I have to admit that I did not know about Kyiv. Not Kiev; I knew about Kiev. But that's all I knew. Let me splain. As we planned our trip from Russia through Eastern Europe and back home to London, my husband said "we should go to Kyiv"- pronounced Keev. And I said "where is this 'Keev' I never heard of it" and he was like "Kyiv is the capital of Ukraine??" and I was like "no that's Kiev and it is pronounced 'Kee-ev'"and he was like "wat" and I was like "what is happening" and I learned that Kiev ('Kee-ev') is the Russian word for the city, and since gaining their independence, Ukrainians have been very serious about reclaiming their own word for their capital city, 'Kyiv' (Keev), the one syllable version that was unknown to me. Can we blame the Russian bots for my ignorance? Now I'm all smarted up and ready to talk about this great city, Kyiv. Or Kiev, if you wanted to I guess. I like the sound of the two-syllable evil version better, but my preferences as a non-Ukrainian don't matter. Do as the people want us to. It's Kyiv.
Now that that's sorted, let's talk about this charming city. We were solidly back in Eastern Europe now, having left Mother Russia. Oh let's talk about that leaving bit, shall we. After our less-than-a-day return to Moscow, we caught an overnight train - our second-to-last one of the trip!! - from Moscow to Kyiv. This train was the worst experience yet, isn't that so fun??? I know some of you who kept up through all the China and Uzbek trains are like, what how on earth could it be worse? What about those 8 hour border stops where you had to sneak into the bathrooms to pee? What about the old Chinese lady in your bed? Well those were all terrible, yes, but hear me out. When we boarded, I thought we were soo lucky because the toilets were automated! Like Amtrak, with the lit-up flush buttons and stuff! They weren't just holes opening up onto the track! Unfortunately, that luster was short-lived. Apparently the super-fancy (not fancy, basic technology) toilets very quickly broke, and since the conductor isn't an engineer, he just duct-taped the toilet shut, rendering it unusable for the rest of the journey. I trekked down to the other end of the carriage with a sigh, which turned into a bigger, more horrified scream when I saw that that toilet was ALSO taped shut. The next cabin on was the restaurant car! No toilets in there! And the next one in the other direction was the overcrowded platzkart, packed full of people in bunk beds in the open plan, with lines for the toilet at all hours and so resentful of people from other carriages on their turf. Those toilets were basic open-the-bottom-onto-the-tracks; apparently only those passengers with doors were given the fancy easily breakable toilets. So every hour throughout the night, I had to clamber through the terrifying open section that connects carriages, stepping on the giant metal chain links that wrenched forward and back with the train's movement and trying not to fall while jerking the heavy carriage doors open with all my might. Over and over again!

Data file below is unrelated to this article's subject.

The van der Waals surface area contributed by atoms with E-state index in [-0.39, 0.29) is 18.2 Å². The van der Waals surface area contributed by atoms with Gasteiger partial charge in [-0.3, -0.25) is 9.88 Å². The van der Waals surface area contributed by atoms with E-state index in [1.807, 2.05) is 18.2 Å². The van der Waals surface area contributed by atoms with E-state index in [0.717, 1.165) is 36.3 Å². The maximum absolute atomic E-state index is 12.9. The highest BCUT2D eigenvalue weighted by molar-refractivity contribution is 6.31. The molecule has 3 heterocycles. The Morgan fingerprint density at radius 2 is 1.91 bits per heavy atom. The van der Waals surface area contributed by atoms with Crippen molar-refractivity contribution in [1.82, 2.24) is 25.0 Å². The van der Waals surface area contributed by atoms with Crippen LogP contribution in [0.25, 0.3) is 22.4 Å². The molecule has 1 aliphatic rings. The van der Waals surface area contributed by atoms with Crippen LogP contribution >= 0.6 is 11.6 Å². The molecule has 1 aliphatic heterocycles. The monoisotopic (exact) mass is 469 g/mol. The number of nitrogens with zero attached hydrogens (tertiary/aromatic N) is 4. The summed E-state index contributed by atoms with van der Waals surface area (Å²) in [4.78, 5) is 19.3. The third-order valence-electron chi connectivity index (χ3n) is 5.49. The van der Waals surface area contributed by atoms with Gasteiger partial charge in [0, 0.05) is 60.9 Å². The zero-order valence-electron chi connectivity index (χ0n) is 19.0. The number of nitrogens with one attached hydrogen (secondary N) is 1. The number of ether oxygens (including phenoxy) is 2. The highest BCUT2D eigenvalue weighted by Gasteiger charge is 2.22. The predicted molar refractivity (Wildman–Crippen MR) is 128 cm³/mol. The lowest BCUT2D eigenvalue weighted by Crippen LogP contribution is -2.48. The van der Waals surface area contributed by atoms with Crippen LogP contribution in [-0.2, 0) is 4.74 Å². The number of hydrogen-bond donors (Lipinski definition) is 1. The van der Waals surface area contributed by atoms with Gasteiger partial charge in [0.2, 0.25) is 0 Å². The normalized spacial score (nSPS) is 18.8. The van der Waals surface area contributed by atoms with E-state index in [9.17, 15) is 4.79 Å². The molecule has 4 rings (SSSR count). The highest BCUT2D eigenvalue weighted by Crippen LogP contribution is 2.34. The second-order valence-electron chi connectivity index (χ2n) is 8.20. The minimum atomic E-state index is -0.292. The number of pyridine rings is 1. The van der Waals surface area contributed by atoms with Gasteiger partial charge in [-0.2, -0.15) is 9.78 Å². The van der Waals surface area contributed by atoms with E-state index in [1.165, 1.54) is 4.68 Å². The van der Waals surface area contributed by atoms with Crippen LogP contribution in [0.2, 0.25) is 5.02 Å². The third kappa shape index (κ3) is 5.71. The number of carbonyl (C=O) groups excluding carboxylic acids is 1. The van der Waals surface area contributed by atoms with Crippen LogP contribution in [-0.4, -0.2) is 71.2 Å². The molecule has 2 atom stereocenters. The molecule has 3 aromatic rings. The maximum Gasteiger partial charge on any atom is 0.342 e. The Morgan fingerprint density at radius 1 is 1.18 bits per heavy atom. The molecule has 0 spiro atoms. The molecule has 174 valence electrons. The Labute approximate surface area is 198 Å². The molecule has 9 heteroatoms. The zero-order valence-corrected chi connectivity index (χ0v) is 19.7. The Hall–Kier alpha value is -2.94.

Thank all the lucky stars, I was okay. Pissed off and full of impotent rage that I couldn't actually direct at anyone (I never saw the conductor people, and also what else could they have done), but okay. I was so excited to see Kyiv, which I know I am spelling in the progressive way but honestly I can't stop saying Ki-ev in my head. Anyway, I didn't know much about Ukraine going in, except that I had just recently started saying it without the 'the' that so many Americans seem to think is required - seriously why do we always call it The Ukraine?? it's so weird! - and that Oksana Baiul was my favorite skater in 1994 and the only winner to come out of the whole Tonya Harding-Nancy Kerrigan debacle. Well her and Margot Robbie. I was eager to learn more about the country through its well regarded capital city.